Hagerty said she's been told by a number of providers that DSHS officials have told them that they have a choice: Continue contracting with DSHS for Title X funds through August and be eligible for other funds – like from the more than $100 million lawmakers are pumping into the state's Primary Health Care Services Program – or go with WHFPT and possibly lose out on access to primary care or other state-granted funding opportunities.
As a result, says Hagerty, eight providers have decided to leave WHFPT. As a result, the WHFPT Network now has 29 contractors statewide operating roughly 110 clinics, she said. "What's happened … is a lot of manipulation with our network," she said. "They let people know that if they stay with our Title X network they won't be eligible for any other funding."
DSHS spokeswoman Christine Mann wrote in an email that due to "limited funding" the state chose to expend its final Title X funds on providers who weren't receiving those funds via WHFPT "based solely on the need to ensure that these agencies had the ability to continue seeing family planning clients," she wrote. Moreover, she wrote that the agency "encourages all entities interested in the expanded Primary Health Care program to apply for funding, including Title X recipients." There is no move to restrict access to that funding – including, presumably, as a means to entice clients away from the WHFPT. Mann did not respond to a question about why, if that's the case, that providers would be saying they've been told otherwise.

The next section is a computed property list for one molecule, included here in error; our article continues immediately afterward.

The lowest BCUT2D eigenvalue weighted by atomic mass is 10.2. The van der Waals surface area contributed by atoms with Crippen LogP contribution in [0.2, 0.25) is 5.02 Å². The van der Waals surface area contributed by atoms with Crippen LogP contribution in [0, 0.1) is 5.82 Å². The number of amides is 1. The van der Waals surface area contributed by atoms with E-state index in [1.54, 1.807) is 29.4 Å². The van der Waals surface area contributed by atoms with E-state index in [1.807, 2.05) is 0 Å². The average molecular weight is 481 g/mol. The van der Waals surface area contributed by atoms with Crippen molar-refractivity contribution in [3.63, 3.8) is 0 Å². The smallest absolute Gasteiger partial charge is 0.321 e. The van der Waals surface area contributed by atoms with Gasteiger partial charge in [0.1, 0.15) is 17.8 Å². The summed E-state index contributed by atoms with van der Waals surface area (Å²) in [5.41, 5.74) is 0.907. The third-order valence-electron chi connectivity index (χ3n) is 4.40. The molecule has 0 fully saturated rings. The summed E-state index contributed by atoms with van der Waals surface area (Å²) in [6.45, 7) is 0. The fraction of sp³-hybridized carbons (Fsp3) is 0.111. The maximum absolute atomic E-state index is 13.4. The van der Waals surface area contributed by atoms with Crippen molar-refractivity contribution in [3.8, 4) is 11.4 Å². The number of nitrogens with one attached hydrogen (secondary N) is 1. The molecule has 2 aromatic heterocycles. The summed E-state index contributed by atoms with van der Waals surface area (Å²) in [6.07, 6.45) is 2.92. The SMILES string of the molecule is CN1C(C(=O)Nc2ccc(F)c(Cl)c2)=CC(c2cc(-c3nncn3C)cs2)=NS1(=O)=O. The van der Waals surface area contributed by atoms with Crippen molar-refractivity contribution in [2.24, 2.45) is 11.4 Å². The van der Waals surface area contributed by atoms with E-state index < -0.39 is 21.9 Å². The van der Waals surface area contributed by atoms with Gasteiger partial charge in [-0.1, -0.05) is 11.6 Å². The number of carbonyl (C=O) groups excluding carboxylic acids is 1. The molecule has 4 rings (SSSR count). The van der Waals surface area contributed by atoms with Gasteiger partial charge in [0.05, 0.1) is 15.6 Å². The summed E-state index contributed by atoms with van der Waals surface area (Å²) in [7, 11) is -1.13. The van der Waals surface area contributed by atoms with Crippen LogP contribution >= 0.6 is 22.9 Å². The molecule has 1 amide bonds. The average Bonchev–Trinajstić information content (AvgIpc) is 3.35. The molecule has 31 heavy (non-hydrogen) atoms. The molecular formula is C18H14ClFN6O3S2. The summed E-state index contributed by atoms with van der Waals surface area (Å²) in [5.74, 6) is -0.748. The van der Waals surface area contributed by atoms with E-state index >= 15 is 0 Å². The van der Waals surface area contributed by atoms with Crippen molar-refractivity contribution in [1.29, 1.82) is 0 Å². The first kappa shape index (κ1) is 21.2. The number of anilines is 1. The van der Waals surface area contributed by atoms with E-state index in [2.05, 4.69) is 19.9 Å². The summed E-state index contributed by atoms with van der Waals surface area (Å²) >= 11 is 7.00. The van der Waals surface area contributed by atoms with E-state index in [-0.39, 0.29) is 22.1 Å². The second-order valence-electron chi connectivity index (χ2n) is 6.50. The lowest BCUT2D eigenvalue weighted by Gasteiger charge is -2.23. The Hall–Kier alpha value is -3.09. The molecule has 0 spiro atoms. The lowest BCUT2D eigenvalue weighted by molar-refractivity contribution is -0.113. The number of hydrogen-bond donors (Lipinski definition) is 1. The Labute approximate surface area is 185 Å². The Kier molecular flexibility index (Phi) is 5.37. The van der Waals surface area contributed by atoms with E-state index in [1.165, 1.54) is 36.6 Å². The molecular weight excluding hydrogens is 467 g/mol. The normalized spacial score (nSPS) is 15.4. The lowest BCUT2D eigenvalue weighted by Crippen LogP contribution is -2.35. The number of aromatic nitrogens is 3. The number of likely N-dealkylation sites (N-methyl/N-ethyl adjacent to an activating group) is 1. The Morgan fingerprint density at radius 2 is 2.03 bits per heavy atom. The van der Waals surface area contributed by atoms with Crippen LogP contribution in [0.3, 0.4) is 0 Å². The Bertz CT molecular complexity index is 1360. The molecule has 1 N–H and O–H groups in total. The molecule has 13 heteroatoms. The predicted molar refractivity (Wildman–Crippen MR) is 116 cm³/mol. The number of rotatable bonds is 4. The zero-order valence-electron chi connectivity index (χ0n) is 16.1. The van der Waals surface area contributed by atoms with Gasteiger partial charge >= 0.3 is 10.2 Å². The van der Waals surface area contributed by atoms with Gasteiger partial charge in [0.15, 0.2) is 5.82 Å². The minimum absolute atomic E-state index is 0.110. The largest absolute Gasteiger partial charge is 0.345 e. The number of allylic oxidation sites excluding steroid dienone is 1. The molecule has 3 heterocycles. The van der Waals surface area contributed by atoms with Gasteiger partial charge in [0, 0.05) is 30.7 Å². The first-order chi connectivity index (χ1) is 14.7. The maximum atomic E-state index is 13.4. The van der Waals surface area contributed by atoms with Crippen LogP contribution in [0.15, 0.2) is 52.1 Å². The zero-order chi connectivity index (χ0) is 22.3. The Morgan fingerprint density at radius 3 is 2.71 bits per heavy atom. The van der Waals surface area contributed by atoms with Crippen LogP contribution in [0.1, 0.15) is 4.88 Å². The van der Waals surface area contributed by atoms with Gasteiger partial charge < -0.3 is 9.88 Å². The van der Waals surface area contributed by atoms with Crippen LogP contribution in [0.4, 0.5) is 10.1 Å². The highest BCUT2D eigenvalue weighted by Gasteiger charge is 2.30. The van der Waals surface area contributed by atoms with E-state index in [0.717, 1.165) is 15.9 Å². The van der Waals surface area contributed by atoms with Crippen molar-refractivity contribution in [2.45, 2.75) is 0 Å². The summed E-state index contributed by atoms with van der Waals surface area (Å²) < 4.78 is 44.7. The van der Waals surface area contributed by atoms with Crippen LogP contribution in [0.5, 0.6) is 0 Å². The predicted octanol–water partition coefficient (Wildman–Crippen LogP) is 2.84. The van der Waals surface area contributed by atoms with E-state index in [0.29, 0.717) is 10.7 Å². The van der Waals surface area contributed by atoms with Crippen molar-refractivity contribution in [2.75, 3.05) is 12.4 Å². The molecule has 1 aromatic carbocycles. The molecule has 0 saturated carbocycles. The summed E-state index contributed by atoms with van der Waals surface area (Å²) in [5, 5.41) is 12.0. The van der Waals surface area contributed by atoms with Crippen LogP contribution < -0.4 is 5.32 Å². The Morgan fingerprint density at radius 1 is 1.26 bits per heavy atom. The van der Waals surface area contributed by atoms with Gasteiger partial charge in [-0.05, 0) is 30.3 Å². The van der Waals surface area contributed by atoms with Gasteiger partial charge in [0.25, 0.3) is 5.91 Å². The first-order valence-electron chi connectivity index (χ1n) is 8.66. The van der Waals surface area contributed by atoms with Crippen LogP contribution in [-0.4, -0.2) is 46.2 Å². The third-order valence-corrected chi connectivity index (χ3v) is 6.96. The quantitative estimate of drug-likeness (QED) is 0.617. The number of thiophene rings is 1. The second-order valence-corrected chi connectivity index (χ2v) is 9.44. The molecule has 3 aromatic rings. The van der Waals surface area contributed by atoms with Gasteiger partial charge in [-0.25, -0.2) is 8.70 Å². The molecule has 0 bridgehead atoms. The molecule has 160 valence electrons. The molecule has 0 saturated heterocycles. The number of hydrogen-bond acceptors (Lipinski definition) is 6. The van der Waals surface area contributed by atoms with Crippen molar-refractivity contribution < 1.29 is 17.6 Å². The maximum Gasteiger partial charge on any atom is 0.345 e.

Dr. Peggy Smith, director of the Baylor University-affiliated Teen Clinic, said she was told that there can "only be one Title X provider" and so with DSHS still technically in the game – if only for a limited time – providers were told they had to choose. "We had to make a choice," Smith said. "We're aligned with the state of Texas." Her program has been working with the state for funding since 1974 and the state is doing a good job of trying to replace money stripped from the budget in 2011, she said, including the millions being put into the primary care program for expanded services for women. In short, she said, she doesn't "have a good reason to change" alliances now.
Asked about the choice to go with the state when it only has Title X funding for another couple of months, versus WHFPT, which has the contract for the next two years, Smith did not elaborate. Title X is the only funding source that requires confidential services for teens without mandated parental notification. Asked whether the decision to shift from federal to state funding would jeopardize the ability to provide confidential services via the Teen Clinic, Smith said that while the decision is not hers, the rules are still being worked out. (A draft of new rules for the program is slated for publication in the Texas Register on June 21; the drafted rules contain no language related to providing services to anyone under 18. State law requires parental notification for adolescents seeking family planning services.) "There's a lot of benefit to being affiliated with the state of Texas," she said.
Hagerty does not doubt that working with the state would benefit Texas women in need of services and says she's suggested finding ways to work together – for example, by extending some Title X funding to as many grantees as possible, the agencies would be able to continue to provide confidential services to teens and would be assured to have access to the bulk pricing benefit for contraceptives that is a major benefit of Title X. In an email, Mann wrote that the state "strives to expand access to family planning services whenever possible." To date, however, Hagerty says she hasn't gotten any concrete indication that the state is interested in collaboration with WHFPT to broaden access. She’s hopeful that will change. "At this time it doesn't seem possible, but I'm hopeful for the future. It has to happen," to get women the services they need, she said.